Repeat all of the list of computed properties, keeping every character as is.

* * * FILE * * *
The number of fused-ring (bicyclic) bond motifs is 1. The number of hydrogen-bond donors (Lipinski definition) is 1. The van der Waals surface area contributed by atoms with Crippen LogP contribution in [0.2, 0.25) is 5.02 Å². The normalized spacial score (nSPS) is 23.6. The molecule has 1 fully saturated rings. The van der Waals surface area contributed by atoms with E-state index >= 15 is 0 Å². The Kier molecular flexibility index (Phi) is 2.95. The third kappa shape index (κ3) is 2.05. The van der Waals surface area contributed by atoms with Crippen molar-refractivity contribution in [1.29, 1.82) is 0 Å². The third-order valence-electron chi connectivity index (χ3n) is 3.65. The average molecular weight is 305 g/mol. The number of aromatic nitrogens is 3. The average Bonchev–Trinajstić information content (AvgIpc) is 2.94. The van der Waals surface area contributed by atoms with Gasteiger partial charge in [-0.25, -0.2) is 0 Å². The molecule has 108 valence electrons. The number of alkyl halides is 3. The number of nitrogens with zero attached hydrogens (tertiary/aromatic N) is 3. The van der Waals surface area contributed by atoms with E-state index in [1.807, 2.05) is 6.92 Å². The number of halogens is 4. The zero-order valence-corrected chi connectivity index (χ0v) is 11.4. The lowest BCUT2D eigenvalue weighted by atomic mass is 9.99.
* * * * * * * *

The number of fused-ring (bicyclic) bond motifs is 1. The number of hydrogen-bond donors (Lipinski definition) is 1. The van der Waals surface area contributed by atoms with Crippen LogP contribution in [0.2, 0.25) is 5.02 Å². The normalized spacial score (nSPS) is 23.6. The molecule has 1 fully saturated rings. The van der Waals surface area contributed by atoms with E-state index >= 15 is 0 Å². The Kier molecular flexibility index (Phi) is 2.95. The third kappa shape index (κ3) is 2.05. The van der Waals surface area contributed by atoms with Crippen molar-refractivity contribution in [1.29, 1.82) is 0 Å². The third-order valence-electron chi connectivity index (χ3n) is 3.65. The average molecular weight is 305 g/mol. The number of aromatic nitrogens is 3. The average Bonchev–Trinajstić information content (AvgIpc) is 2.94. The van der Waals surface area contributed by atoms with Gasteiger partial charge in [-0.25, -0.2) is 0 Å². The molecule has 108 valence electrons. The number of alkyl halides is 3. The number of nitrogens with zero attached hydrogens (tertiary/aromatic N) is 3. The van der Waals surface area contributed by atoms with E-state index in [1.807, 2.05) is 6.92 Å². The number of halogens is 4. The zero-order valence-corrected chi connectivity index (χ0v) is 11.4. The lowest BCUT2D eigenvalue weighted by atomic mass is 9.99.